tag : bright yellow-green apples: February 2006

"I see little point in persisting in a discussion with one so obstinate as you" Martin White

Tuesday, February 28, 2006

getting back into the swing



Wherein Joaquin curls his lip to an extraordinary degree

Last week's trip to the green hills of Northern Ireland, to join my Mary, was wonderful. She's already reviewed some of our goings-on, which I would mostly sign off - though with perhaps a slightly different perspective at times - such as how well Devlin handles the lady in Notorious! We were accompanied by Rach on a friendly tour of Belfast's avant-guard and rather crazily religious haunts. I got a vision of the substance-infused community that is Armagh college's studentdom, as I accompanied Mary to her ball in the role of arm candy. We bought insanely sweet Polish foods and rosary beads. Walked the fields, saw films aplenty, of which the most notable was...

After the Pride and Prejudice viewing last year, Walk the Line was definitely more of an anti-romantic movie. Johnny Cash may have been a rather brilliant musician and songwriter, but there were no allusions that he was a good man as well. He could have been a lot better to his wife and kids than leaving them behind for his singing and for June Carter, but he was fearsomely good on the stage - and this wasn't detracted by his personal background. We cannot demand that artists are good people, but that they make good art.

Monday, February 13, 2006

this is my body, given...



Click on the image for an alternative version.

I'm flying off to Northern Ireland in the wee small hours of Friday morning, to visit my Mary. (Which I've been looking forward to for ages, and it'll be a real joy to see her again!) In the meantime, I'll leave you these two images in celebration of the fact that in the past few weeks I've banished the one last unconquerable artistic subject. Yep, people are definitely on the visual menu at the moment. In this case I tried to imagine some hybrid of Nick Cave's music and the Daily Mail. Take care everyone, and I'll be back with summit more current affairsy or religious in a weeks time.

Tuesday, February 07, 2006

the funny pages



I wasn’t quite sure whether to add to the mountains of comment about the recent furore over some cartoons published in various newspapers. But there are number of things which bother me, about the coverage, and the principles of the various protagonists, that I need to set down. Plus the comment here goaded me on.

(1) The headline image is not an attack on Muhammad, that much is plainly obvious – but an attempt to satirise those who use him as an inspiration to harming others, and go about destroying innocent lives through their zealous violence. (There is, thus, a lot of irony in the protesters who called for bombings and killings of those they feel have affronted them). But the majority of the protesters have thus got the wrong end of the stick...

(2)...as much as the media coverage, which has been fascicle enough to help people imagine that there hasn’t been a long tradition of portraying Muhammad in Islamic art. The mere presentation is not an affront to the sacredness of religion, despite what some Muslims may say. There has been a lot of sanctimonious rushing to understand, without actually get a grip on the sheer diversity of Muslims around.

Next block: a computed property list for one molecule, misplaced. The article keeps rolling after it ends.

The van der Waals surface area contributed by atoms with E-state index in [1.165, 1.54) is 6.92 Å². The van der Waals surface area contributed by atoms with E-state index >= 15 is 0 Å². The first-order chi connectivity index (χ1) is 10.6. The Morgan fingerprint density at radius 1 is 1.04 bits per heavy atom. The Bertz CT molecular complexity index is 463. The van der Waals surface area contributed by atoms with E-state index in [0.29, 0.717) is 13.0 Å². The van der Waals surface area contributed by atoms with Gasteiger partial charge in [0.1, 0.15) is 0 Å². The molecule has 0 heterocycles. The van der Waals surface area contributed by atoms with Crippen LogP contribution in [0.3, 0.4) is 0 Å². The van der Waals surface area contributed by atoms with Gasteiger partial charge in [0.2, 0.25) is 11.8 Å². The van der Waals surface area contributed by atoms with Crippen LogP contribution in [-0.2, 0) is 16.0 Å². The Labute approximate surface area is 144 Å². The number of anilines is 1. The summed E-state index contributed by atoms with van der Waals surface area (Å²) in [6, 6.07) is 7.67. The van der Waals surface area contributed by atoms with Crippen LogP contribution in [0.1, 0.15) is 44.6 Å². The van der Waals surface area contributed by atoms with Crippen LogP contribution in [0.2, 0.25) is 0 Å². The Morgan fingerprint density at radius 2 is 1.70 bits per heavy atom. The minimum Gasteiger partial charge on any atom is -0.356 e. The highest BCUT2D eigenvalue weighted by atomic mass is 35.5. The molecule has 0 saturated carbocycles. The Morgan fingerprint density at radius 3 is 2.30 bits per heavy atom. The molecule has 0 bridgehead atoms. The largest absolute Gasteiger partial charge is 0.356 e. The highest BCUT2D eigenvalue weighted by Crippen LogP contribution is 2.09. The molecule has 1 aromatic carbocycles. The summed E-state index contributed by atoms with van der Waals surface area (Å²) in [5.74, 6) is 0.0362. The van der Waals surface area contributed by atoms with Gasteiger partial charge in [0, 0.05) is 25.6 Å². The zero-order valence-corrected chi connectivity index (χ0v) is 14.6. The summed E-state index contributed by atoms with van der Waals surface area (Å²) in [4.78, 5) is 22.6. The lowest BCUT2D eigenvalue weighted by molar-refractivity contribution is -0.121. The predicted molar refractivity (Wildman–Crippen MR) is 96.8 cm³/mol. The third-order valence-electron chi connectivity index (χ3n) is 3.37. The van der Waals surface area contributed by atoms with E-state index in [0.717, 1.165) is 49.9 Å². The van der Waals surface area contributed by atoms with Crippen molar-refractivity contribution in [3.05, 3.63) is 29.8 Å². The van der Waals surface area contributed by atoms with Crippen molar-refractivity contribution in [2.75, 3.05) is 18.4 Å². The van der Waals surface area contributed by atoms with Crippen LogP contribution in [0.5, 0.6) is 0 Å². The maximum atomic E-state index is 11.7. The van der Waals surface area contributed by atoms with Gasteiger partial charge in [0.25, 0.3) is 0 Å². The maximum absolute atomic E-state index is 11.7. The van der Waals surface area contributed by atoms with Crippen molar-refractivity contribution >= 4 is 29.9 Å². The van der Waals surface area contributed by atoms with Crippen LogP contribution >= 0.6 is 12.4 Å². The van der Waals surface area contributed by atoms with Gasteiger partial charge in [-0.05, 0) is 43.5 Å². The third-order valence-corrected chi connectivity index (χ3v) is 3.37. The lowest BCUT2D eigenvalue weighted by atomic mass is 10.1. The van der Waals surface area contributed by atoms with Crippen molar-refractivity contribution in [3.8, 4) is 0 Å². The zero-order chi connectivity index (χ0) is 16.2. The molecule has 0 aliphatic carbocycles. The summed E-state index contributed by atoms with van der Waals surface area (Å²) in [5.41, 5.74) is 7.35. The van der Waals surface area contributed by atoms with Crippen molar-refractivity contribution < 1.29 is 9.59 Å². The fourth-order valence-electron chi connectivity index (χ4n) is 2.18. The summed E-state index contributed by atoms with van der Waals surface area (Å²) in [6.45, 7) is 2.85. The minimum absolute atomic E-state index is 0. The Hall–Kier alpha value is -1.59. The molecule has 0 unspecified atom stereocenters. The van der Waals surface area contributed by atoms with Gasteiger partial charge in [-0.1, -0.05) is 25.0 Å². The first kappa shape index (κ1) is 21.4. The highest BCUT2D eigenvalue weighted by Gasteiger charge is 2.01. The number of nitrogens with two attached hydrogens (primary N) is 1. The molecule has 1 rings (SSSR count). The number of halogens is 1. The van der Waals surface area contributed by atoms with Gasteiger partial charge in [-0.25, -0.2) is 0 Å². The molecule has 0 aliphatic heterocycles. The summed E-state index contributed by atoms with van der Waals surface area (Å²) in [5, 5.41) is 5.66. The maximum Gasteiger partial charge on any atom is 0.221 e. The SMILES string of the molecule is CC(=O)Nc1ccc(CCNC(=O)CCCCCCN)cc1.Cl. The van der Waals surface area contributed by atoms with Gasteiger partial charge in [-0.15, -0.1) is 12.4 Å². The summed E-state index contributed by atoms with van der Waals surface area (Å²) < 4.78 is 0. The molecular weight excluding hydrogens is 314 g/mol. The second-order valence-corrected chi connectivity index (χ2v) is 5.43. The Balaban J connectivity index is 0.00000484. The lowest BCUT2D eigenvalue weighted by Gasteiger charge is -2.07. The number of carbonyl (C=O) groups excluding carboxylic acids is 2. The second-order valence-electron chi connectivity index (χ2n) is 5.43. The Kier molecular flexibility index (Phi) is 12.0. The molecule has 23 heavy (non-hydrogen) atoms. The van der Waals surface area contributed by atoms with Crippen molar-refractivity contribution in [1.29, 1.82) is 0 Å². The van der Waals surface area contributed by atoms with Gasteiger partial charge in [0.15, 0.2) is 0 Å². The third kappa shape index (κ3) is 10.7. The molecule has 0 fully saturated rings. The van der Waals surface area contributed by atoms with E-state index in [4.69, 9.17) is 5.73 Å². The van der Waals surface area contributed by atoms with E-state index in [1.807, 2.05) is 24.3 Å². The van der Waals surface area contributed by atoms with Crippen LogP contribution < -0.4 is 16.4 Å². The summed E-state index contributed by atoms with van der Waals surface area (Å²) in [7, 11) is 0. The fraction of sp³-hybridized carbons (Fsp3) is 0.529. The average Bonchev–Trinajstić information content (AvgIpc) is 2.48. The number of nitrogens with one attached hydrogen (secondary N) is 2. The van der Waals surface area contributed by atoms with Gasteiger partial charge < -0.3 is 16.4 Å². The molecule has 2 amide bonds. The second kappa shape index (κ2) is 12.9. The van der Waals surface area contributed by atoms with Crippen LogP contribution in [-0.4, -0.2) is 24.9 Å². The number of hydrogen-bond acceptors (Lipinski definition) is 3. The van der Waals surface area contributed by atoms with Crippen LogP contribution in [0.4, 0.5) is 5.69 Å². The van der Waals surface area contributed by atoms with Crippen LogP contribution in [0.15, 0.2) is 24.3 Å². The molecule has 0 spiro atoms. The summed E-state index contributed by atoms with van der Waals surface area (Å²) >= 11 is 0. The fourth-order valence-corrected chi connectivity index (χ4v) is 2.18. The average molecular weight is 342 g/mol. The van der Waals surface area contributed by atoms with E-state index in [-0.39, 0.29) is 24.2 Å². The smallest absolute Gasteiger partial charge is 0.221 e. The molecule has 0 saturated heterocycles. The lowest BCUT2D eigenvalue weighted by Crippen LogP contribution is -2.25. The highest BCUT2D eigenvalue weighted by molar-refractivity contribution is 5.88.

(3) This isn't really a matter of defending free speech, apart from in the fantasies of a few ideologues that manage to presume it's best to show how valuable our social openness is by using that chance to whip up trouble. Most of us need offending, to keep us on our toes. But it's an abuse of our press to use it for attention-seeking self-indulgence. Most of the cartoons that were fussed-over tried to make up for how dull their satire was by just being deliberately bad taste. They were just piss-poor humour. Like the Pete Kay skit where he has some "alternative comedians" with an act that consists of swearing at pensioners.

(4) The genuinely subversive cartoonists out there, please sharpen your pens and set to work - we need better than this extreme stupidity. Indeed we deserve the best our cultures have to offer, at this time more than ever, when some seem to want to spark off the supposed clash of civilisations.

Wednesday, February 01, 2006

stop the hate



the cutting edge of satire wades in

So the government was defeated for a second time. That should keep them on their toes. But what is much more gratifying is that the laws about incitement to religious hatred are going through, even as amended. From being decidedly ambivalent a while back, I've got to the stage, now, where I'm almost willing it on because of those against it. The arguments have, in the main, been ludicrous. They mostly seem to consist of lines like "we won't be able to critique religion any more" or “we won't be able to preach any more" or, most tiresome of all, "oh it'll stop us telling jokes".

This is a matter of covering loopholes, whereby unpleasant people get to whip up hatred against others by using religion as a proxy. If your humour or arguments involve creating hatred, then they’re pretty rubbish anyway. Alongside religious people with a persecution-fetish, a large chunk of those who're most opposed to the laws are those who just haven't come to terms with the fact that not everyone wants to be a secularist. Get over it; Atkinson, Toynbe, et al!